Portal vein thrombosis

0.139

 Present

4

32

_

 Absent

34

120

_

Distant metastasis

0.100

 Present

21

121

46913

 Absent

21

207

164203

Histologic type

0.009

 Poorly differentiated

18

102

36737

 Well/moderately differentiated

18

38

161162

Depth

0.307

 T1–T2

8

64

52953

 T3–T4

28

145

143684

Vascular invasion

0.302

 Present

22

199

_

 Absent

14

87

_

Lymph node metastasis

0.487

 Present

28

222

85425

 Absent

8

61

117816

pTNM stage

0.023

 I–II

7

64

99661

 III

12

87

59751

 IV

21

63

46913

IHA: intestinal hepatoid adenocarcinoma; CA: colorectal adenocarcinoma; HAS: hepatoid adenocarcinoma of the stomach.

The 1-, 2-, and 3-year DSS of CA calculated from the SEER*Stat program was 84.7%, 76.6% and 70.4%, respectively. The detailed 1-year DSS data for each pTNM stage were 94.5% for stage I–II, 92.8% for stage III, and 59.0% for stage IV. Moreover, to compare the prognosis of IHA and HAS, propensity score matching using a one-to-one scheme without replacement and the nearest-number matching method were conducted according to these prognostic factors described above. The entire process is illustrated in Figure 4. After matching, 36 cases of IHA and 36 cases of HAS were filtered out for analysis (Table 5). There were no intergroup differences in these factors. The PFS and DSS of IHA were significantly lower than that of HAS (both P < 0.001) (Figure 5).

Flow chart of match atrategy between IHA and HAS.

Figure 4: Flow chart of match atrategy between IHA and HAS.

Table 5: Comparison of predefined variables between IHA and HAS

Characteristics

IHA (n = 36)

HAS (n = 36)

P Value

Age (y)

0.157

 ≤60

20

14

 >60

16

22

Sex

0.772

 Male

28

29

 Female

8

7

Tumor size (cm)

0.814

 <6 cm

18

19

 ≥6 cm

18

17

Portal vein thrombosis

0.496

 Present

4

6

 Absent

32

30

Distant metastasis

1.000

 Present

15

15

 Absent

21

21

Surgical resection

0.795

 Complete resection

25

26

 Incomplete resection

11

10

pTNM stage

1.000

 I–II

7

7

 III

12

12

 IV

17

17

Adjuvant therapy

1.000

 Yes

18

18

 No

18

18

IHA: intestinal hepatoid adenocarcinoma; HAS: hepatoid adenocarcinoma of the stomach.

Comparision of PFS and DSS between IHA and HAS.

Figure 5: Comparision of PFS and DSS between IHA and HAS.

DISCUSSION

In 1970, Bourreilile et al. [40] first reported a case of liver metastasis from gastric adenocarcinoma with elevated serum AFP. Fifteen years later, Ishikura et al. [41] initially proposed the term “hepatoid adenocarcinoma”, among which this malignancy was most commonly found in the stomach and then followed by the colon. HAS, usually associated with advanced disease stage, liver metastasis, and a poor prognosis, is rare, but well described. Conversely, IHA constitutes a very rare subset of HAC and is typically not well characterized, in regard to its clinicopathological features and prognosis. To the best of our knowledge, this is the first case series describing of IHA. According to the analysis of the 42 cases of IHA from our center and from the literature, we revealed some of the clinicopathological characteristics of IHA, as well as indicated several features significantly associated with this malignancy.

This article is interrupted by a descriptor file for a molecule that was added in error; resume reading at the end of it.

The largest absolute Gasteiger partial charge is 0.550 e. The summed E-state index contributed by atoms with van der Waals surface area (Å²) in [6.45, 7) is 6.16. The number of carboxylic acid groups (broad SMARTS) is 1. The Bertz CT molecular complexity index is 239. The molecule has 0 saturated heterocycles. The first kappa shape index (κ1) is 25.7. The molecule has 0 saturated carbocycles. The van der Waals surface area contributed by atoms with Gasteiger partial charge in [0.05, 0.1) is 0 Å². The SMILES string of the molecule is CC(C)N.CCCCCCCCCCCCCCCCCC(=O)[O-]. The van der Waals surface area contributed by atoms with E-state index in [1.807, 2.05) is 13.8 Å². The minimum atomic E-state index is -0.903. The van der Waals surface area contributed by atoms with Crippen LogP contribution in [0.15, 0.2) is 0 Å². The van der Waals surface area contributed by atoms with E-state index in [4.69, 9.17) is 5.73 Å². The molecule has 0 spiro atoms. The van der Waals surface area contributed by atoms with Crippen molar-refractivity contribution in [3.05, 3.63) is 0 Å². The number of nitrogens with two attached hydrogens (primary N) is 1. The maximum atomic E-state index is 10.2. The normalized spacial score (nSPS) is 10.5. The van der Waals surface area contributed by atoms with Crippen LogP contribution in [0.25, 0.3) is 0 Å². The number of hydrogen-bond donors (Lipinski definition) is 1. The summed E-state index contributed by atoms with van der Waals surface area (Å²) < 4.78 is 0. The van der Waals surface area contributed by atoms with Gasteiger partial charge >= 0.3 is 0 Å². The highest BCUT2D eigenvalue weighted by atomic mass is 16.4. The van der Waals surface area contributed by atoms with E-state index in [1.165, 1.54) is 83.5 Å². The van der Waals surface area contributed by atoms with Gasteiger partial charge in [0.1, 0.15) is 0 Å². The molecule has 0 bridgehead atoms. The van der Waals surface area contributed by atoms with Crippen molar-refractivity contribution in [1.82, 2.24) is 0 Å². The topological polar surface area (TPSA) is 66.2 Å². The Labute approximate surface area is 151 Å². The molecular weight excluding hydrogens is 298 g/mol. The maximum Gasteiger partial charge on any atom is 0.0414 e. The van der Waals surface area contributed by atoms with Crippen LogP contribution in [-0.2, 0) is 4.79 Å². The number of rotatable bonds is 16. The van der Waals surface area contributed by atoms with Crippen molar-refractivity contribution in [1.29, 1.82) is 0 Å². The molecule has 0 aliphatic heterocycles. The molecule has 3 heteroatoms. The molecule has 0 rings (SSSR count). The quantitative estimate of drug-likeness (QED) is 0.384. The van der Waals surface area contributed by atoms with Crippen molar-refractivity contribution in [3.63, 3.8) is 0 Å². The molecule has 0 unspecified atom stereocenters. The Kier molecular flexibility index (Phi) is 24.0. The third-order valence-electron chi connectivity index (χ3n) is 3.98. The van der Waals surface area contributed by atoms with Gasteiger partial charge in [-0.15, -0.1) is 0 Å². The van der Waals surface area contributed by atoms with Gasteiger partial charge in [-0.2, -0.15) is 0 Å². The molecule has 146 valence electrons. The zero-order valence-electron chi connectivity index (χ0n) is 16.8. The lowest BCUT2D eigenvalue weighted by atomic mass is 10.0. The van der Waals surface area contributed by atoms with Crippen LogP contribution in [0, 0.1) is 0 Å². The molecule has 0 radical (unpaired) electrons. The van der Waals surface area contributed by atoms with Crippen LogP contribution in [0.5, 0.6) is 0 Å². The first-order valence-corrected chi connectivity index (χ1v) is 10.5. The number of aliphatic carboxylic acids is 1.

In the present study, we found that IHA commonly occurs around 50 years of age and shows a predilection for the male sex. IHA most frequently arose in the colon, followed by the rectum. The majority of patients presented with hematochezia, especially in the colorectal cases. Moreover, most cases of IHA had increased serum AFP, with extremely high levels (> 1000 ng/mL) typically detected, which is helpful for an objective diagnosis. However, an absence of AFP overproduction did not exclude a diagnosis of IHA and the capacity of tumor tissue to produce AFP had no impact on prognosis. Meanwhile, other serological biomarkers such as CEA and CA 19-9 were always within normal ranges. Interestingly, in our study, 8 patients with IHA (4 in the rectum, 2 in the colon and 2 in the jejunoileum) were accompanied by a long-standing history of IBD. Several studies have reported that IBD may be a specific risk factor for developing malignancy of the intestines, although the exact pathogenesis remains unknown [42, 43]. In addition, it has been hypothesized that chronic inflammation contributes to this appearance, which is similar with other gastrointestinal cancers, such as esophageal cancer originating from Barrett’s esophagus, gastric adenocarcinoma due to Helicobacter pylori-associated chronic gastritis, and hepatocellular carcinoma caused by hepatitis B and C viral infections [44]. Therefore, this novel finding strongly suggests that IBD may not only promote to traditional adenocarcinomas, but also to IHA.

An early diagnosis and treatment are crucial to improve the survival of patients with IHA. Unfortunately, a preoperative diagnosis of IHA is exceedingly difficult. First, elevated serum AFP is not a universal marker although it increases in most cases [23, 24]. Moreover, the imaging appearance of IHA is not specific. They usually present as large masses with the same density of the normal liver on baseline imaging and are moderately enhanced after administration of an intravenous iodinated medium, which show no differences with other malignant tumors [30, 32]. Additionally, even preoperative biopsy can rarely obtain a definitive diagnosis of IHA. There were only 4 patients (14.3%) diagnosed as IHA with biopsy through colonoscopy in our study. A definitive diagnosis of IHA depends on the histological morphology of both aberrant hepatocellular differentiation and adenocarcinomatous differentiation, in addition to immunohistochemical features. HepPar1 is always found to be positive, owing to its high sensitivity and specificity for hepatocyte differentiation [33]. Moreover, IHA displays moderate to strong positive reactivity for both AFP and CEA with positive cytoplasmic staining with reagents CK19 [36]. Conversely, positivity for CK7 and CK20 take much lower proportion owing to that both of them indicate HCC diagnosis.